Although we favor the idea that the cell size reduction that occurs when TOR activity is suppressed results from reduced protein synthesis, we note that these cell-size effects were specific to TOR pathway components, and were not reproduced using RNAi directed against ribosomal proteins, or by the translation inhibitor cycloheximide (Figure 2). This specificity is also observed in vivo, where mutations in ribosomal protein genes (Minutes) reduce growth rates, but do not reduce cell size. The origin of the TOR-specific cell size decrease remains a mystery, but may lie in the differential effects of TOR on the translation of specific classes of mRNAs, such as cap-dependent, internal ribosome entry site-dependent, and 5' terminal oligo-pyrimidine-containing mRNAs. By having relatively severe effects on the translation of mRNAs encoding products involved in processes such as protein turnover, nutrient storage, or cell cycle progression, TOR might alter the balance between rates of cell growth and division, and thus affect cell size. Analysis of the effects of TOR on the translation of the entire spectrum of specific proteins may clarify how it controls cell size. As noted above, it is also possible that TOR-mediated regulation of growth-related processes unrelated to protein synthesis, such as transcription or nutrient utilization, account for much of TOR's effect on cell size (see, for instance Guertin et al ).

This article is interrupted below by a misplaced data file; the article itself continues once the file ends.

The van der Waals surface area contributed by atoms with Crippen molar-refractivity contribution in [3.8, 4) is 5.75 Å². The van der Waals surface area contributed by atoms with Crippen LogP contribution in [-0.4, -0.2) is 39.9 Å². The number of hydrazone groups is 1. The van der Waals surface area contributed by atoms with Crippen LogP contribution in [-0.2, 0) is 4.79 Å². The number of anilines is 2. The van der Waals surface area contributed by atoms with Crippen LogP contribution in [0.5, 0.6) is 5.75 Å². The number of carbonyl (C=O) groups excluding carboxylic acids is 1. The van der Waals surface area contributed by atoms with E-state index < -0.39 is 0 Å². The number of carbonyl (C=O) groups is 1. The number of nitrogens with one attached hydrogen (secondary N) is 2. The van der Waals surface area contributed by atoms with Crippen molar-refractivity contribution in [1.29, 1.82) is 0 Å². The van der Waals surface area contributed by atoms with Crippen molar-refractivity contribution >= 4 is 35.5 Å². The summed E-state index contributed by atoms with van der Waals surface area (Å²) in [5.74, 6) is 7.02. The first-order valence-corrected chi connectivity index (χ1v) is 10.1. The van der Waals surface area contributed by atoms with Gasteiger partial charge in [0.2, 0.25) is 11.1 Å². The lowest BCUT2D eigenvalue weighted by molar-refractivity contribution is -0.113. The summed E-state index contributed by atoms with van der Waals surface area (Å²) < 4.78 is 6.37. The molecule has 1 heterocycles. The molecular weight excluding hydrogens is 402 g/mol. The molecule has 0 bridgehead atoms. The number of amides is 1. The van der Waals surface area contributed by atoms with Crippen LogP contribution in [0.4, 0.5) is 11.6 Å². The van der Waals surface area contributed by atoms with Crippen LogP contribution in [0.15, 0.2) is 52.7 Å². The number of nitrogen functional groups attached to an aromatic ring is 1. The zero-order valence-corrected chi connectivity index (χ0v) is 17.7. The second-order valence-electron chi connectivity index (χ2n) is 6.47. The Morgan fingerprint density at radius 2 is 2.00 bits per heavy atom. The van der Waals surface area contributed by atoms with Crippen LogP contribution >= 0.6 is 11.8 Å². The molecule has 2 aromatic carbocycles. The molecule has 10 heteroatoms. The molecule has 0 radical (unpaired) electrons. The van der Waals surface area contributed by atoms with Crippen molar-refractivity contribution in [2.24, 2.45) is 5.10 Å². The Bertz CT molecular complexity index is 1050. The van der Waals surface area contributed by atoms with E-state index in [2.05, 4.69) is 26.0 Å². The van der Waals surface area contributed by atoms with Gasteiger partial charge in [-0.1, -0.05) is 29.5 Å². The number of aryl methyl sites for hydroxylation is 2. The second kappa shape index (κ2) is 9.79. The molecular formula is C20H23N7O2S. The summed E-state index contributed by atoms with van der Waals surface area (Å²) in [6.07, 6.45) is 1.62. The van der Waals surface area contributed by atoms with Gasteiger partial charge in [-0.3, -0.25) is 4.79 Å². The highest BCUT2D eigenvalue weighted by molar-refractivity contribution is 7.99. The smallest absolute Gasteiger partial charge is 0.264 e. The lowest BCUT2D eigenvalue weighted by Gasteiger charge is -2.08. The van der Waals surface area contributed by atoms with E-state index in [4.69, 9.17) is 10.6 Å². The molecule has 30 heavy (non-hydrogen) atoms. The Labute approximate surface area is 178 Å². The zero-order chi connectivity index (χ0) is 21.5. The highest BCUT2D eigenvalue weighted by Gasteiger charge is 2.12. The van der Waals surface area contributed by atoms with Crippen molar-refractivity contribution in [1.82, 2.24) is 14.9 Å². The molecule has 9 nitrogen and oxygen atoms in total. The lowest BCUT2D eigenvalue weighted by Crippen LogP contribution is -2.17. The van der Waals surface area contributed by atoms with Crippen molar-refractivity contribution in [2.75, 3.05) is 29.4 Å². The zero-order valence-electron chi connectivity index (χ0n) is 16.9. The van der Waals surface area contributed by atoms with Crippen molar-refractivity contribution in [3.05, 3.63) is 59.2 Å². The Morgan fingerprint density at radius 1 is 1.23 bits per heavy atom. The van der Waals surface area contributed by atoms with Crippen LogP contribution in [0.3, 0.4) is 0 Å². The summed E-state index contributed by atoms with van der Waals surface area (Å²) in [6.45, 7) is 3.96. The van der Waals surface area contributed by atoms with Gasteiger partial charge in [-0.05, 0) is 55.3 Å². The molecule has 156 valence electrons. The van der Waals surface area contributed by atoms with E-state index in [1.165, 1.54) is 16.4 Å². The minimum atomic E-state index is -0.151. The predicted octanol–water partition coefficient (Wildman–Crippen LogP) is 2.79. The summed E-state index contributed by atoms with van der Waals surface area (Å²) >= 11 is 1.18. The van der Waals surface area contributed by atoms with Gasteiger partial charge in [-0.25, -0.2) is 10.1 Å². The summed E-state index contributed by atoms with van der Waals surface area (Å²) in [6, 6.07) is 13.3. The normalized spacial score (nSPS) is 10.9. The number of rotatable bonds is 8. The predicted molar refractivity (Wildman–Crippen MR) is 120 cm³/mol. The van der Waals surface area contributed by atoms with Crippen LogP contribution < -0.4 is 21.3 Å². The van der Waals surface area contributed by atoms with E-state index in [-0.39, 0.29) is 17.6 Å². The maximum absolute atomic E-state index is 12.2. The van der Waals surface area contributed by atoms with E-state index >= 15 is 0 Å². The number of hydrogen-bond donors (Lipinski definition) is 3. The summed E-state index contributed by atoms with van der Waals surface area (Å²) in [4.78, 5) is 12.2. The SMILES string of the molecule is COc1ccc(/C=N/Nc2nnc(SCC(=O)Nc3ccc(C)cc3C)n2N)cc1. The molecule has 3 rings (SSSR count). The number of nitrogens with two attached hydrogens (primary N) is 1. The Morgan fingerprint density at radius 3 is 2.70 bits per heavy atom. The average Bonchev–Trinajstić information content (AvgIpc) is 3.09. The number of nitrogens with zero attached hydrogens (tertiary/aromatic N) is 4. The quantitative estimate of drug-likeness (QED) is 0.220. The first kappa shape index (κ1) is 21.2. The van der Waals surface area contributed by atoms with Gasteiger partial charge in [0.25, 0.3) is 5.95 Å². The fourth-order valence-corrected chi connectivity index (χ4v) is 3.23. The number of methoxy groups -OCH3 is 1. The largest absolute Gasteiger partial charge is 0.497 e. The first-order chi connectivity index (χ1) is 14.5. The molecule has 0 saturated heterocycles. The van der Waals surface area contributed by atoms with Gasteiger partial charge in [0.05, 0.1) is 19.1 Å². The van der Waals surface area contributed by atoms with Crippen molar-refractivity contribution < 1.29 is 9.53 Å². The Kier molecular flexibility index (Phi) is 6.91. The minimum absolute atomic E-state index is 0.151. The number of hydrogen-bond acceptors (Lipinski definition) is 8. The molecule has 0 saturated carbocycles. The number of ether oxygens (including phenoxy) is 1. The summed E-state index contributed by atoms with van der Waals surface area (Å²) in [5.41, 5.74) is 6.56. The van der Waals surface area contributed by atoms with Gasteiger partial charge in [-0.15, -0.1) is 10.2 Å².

TOR has several well-characterized targets that modulate protein synthesis, notably the ribosomal protein S6K and the initiation factor 4EBP (reviewed by Hay and Sonenberg  and Wullschleger et al). Our data indicate that S6K and the 4EBP target eIF4E, which can be activated by TOR, could account for a portion of the effect of TOR on protein synthesis and cell size in S2 cells, although not the total effect (Figure 2A). This is consistent with in vivo studies in Drosophila and mice showing that S6K, in contrast to Rheb and TOR, is a non-essential gene product that has relatively mild effects on cell growth in normal culture conditions [30, 51], and that 4EBP is dispensable . Thus, many results underline the importance of identifying factors other than S6K and 4EBP, through which Rheb/TOR signaling regulates protein synthesis. The literature suggests that TOR regulates protein synthesis through multiple targets that work both directly, by controlling rates of translation initiation and elongation, and indirectly, by controlling ribosome supply. TOR may control ribosome supply in part via TIF-IA and UBF, two regulators of RNA polymerase I activity [63, 64]. In yeast, TOR also regulates the expression of ribosomal protein gene expression via protein kinase A (PKA) and the forkhead-like transcription factor, FHL1 [7, 65]. However, his mechanism is not supported by gene expression profiling experiments in S2 cells , which show that TOR regulates many genes involved in ribosome assembly, but does not affect the expression of mRNAs encoding the ribosomal proteins. Interestingly, RNAi-mediated suppression of 54 TOR-regulated genes (65% of the TOR targets identified) reduced cell size, suggesting that the total effect of TOR on cell size is the sum of many small transcriptional effects. Finally, we note that experiments with rapamycin show that TOR has immediate effects on protein synthesis that are unlikely to result from reduced ribosome numbers. In addition to S6K and 4EBP, these rapid effects could result from the effects of TOR on the elongation factor eEF2  or on the translation initiation factors eIF2α  and eIF4G .